INVESTIGADORES
DORADO Jimena
artículos
Título:
Evaluating sampling completeness in a desert plant-pollinator network
Autor/es:
CHACOFF, NATACHA P; DIEGO P. VÁZQUEZ; LOMÁSCOLO, SILVIA; ERICA L. STEVANI; DORADO JIMENA; BENIGNO PADRÓN MENDEZ
Revista:
JOURNAL OF ANIMAL ECOLOGY
Editorial:
WILEY-BLACKWELL PUBLISHING, INC
Referencias:
Lugar: Londres; Año: 2012 p. 190 - 190
ISSN:
0021-8790
Resumen:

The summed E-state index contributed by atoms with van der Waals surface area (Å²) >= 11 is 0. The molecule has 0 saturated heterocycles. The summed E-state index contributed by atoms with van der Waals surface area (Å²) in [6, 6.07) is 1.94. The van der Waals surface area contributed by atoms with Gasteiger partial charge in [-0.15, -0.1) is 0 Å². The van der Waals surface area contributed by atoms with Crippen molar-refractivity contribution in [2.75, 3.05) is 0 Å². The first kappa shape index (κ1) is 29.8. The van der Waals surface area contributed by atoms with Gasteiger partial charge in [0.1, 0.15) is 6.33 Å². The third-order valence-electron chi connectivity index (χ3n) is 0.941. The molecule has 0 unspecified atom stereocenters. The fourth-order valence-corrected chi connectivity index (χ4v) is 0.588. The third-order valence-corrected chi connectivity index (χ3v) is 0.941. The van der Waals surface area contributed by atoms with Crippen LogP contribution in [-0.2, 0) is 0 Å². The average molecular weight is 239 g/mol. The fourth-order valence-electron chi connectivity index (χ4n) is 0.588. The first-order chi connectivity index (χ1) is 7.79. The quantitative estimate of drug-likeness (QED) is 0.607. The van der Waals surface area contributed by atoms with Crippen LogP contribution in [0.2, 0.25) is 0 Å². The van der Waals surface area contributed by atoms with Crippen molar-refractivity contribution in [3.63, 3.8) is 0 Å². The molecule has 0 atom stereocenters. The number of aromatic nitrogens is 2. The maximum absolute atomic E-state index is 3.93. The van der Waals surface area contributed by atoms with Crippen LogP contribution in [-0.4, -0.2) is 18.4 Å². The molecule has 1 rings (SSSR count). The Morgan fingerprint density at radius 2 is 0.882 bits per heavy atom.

p { margin-bottom: 0.21cm; } 1- The sutdy of plant-pollinator interactions in a network context is receiving increasing attention. This approach has helped to identify several emerging network patterns such as nestedness and modularity. However, most studies are based only on qualitative information, and some ecosystems, such as deserts and tropical forests, are uderrrepresented in these datasets. 2- We present an exaustive analysis of the structure of a four-year plant-pollinator network from the Monte desert in Argentina using both qualitative and quantitative tools. We described the structure of this network and evaluate the completeness of our sampling using asymptotic species interactions and to estimate the minimun number of additional ampling required to detect 90% of the interactions. We evaluated completeness of detection of the community-wide pollinator fauna, of the pollinator fauna associated to each plant species and of the plant-pollinator interactions. We also evaluated whether sampling completeness was influenced by plant characteristics, such as flower abundance, flower phenological span, sampling effort, number of interspecific links (degree) and selectiness in the identity of flower visitors. 3- We found that this desert plant-pollinator network has a nested structure and that it exibits modulrity and high network-level generalization. 4- In spite of our high sampling effort, and although we sampled 80% of the pollinator fauna we recorded only 55% of the interactions. Thus, although a 0.64-fold increase in sampling effort would suffice to detect 90% of the pollinator species, 5-fold increase in sampling effort would be necessary to detect 90% of the interactions. 5- Detection of interactions was incomplete for most plant species, particularly those with a long flowering season, high flower abundance or a high level of specialization. Our results suggest that to minimize this incompleteness, sampling effort should be adjusted to length of the flowering season, flower abundance and plant specialization, with greater effort on specialized plants with a long flowering season and abundant flowers. 6- Sampling the diversity of interactions is labor intensive, and most plant-pollinator network published to date likely to be undersampled. Our analysis allowed estimating the completeness of our ampling, the additional effort needed to detect most interactions and the plant traits tat influence the detection of their interactions.
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